• 1 kg. of dried »borlotti« beans • the peel of two lemons • 2 laurel leaves • 3+3 garlic cloves • 3 spoonfuls of fresh flour • a piece of ham rind • 1/2 an onion • a few spoonfuls of oil • two spoonfuls of tomato concentrate

Soak the beans with the ham rind, the lemon peels, the laurel leaves, the garlic cloves and some salt, then boil the whole mix.
When the beans are cooked, blend with onions and whole garlic browned with oil, and mixed with flour.
Cook for another 10 minutes, take out the laurel leaves and the garlic cloves; whip up the whole mix.
Put back onto the fire, add the tomato concentrate, and the right amount of salt and pepper. Serve with added pasta.

Salami with vinegar

Salami with vinegar The peasant's salami - only a few weeks old -, fresh, sliced generously • a knob of butter • our vinegar • compact cabbage • mush

Heat the knob of butter on a live fire - possibly in a small iron pan.
Add the sliced salami, turn the pieces around as soon as they have formed a little crust, sprinkle with vinegar. They are ready!
Serve with mush and raw cabbage, cut regular and thin; put the right amount of salt and pepper; the rest of the dressing comee from the salami.
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500 ml package
500 ml package 250 ml package
250 ml package 250 ml package with sprinkler
250 ml package
with sprinkler
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Vinegar curiosities

It helps unmarried ladies overcome disquieting memories No special studies have been necessary to make vinegar. Vinegar forms spontaneously from any type of natural sweet juice. Ferments change sugars into alcohol, bacteria alcohol into acetic acid. Man has known it for thousands of years, its production has been codified for about 2,000 years now. Worldwide, several kinds of vinegar are made: from fruit, beer, rice, molasses. In the Babilonian civilisation, then the Greek used it as a preservative, a dressing, or a flavouring; Hippocrates, the father of medicine, boasted its healthy properties; the daily drink of Rome's legions was water with vinegar, just as on boats. Hannibal used it while crossing the Alps; the most impossible rocks were scorched with fire and wetted with vinegar to break them up.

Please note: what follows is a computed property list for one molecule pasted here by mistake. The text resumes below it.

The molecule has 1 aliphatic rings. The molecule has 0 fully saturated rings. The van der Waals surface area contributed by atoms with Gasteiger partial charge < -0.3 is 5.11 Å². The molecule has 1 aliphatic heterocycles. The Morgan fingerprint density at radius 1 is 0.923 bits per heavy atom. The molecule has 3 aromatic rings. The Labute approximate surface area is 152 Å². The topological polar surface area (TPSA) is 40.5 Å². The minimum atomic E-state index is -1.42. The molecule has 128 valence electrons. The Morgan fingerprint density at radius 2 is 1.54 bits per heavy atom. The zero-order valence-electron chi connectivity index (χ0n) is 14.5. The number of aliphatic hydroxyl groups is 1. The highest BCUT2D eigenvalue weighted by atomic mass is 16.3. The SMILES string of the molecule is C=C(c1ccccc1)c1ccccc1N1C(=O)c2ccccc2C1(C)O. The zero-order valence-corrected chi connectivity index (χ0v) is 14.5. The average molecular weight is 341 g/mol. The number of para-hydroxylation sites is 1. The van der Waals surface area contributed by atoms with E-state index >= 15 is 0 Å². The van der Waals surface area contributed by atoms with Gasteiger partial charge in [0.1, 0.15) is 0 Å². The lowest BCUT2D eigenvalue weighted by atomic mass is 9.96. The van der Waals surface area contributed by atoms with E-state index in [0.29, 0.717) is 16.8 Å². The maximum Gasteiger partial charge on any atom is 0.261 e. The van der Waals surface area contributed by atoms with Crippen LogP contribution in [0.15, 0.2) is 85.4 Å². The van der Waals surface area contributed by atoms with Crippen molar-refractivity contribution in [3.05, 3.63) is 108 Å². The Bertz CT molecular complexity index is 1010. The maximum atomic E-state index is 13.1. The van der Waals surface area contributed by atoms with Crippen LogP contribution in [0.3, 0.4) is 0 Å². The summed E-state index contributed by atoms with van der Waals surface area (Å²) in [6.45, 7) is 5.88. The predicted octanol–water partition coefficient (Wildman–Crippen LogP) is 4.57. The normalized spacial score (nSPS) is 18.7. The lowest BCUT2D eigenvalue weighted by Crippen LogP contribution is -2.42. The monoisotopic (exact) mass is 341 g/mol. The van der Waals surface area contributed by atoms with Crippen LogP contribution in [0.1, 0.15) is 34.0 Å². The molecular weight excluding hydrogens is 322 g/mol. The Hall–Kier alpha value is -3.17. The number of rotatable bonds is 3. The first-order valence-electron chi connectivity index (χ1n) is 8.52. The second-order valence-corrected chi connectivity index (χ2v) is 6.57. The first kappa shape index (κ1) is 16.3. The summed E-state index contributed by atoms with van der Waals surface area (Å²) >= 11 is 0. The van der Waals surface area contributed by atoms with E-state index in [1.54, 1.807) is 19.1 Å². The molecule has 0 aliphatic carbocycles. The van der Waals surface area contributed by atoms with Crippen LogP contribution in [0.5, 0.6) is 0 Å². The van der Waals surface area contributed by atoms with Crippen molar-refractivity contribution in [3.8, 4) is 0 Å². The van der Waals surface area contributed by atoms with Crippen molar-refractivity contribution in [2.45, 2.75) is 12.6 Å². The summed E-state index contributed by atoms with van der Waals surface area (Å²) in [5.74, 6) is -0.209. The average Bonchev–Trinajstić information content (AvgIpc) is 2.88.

Cleopatra won an arduous bet and gulped down a whole patrimony in one go; she melted precious gem stones in vinegar and drank the whole thing. Jesus Christ on the cross was offered a sponge soaked in vinegar. It fosters peace in the family

Vinegar and grandmas

  • With a branch of oleander, it protects you from mosquitoes (Autan is better, it costs less).
  • It removes fat – it still is a natural disinfectant, nowadays – really valid, especially if used with food. A decalcifier. A spoonful of honey and vinegar in the morning ... An energetic balancer
  • The newly born ones were washed with it, even those in the byres ...
  • An antidote against the pest and the evil eye
  • Really helpful to attain peace and concord in the family
  • If diluted with a lot of water, it is an excellent thirst-quencher. Its fumes will free you from your colds, optimal - just diluted a little - for gargling when you've got a sore throat, when sipped or rubbed on your chest, it thaws out your drunkedness, it discontinues your endless sneezes
  • Chewed slowly, a lump of sugar soaked in vinegar stops your hiccups. It relieves you if you're seasick.
  • Useful for disinfecting small wounds, and the whole house, it can soothe a superficial burn, it neutralises a insect's bite or those of a jelly-fish, a tampon under your nose will arrest pityriasis
  • It may bring about addictness (to my vinegar made from grapes, I mean!)
  • It keeps away suitors
  • A contraceptive par excellence in all civilisations of antiquity, it controls the pleasures of love
  • When chilly and subtle above all, by penetrating in one's most intimate parts it quenches ones's lust that is why it is recommended to the religious, especially if young and tormented. A deceiver of gullible husbands, it has undisputed, astringent properties. It can restore virginity.
  • It helps maidens overcome disquieting recollections before getting married
  • Indispensable when chosing the sex of the child to bear (a female)
  • It soothes breasts that have difficulties in withholding their milk
The deceiver of naive husbands
foto Aceto Sirk

Baba Yaga's black suit

A story dressed with vinegar Photographed by Maurizio Frullani for Josko Sirk
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Web page Piccolo Collio
Web page of La Subida estate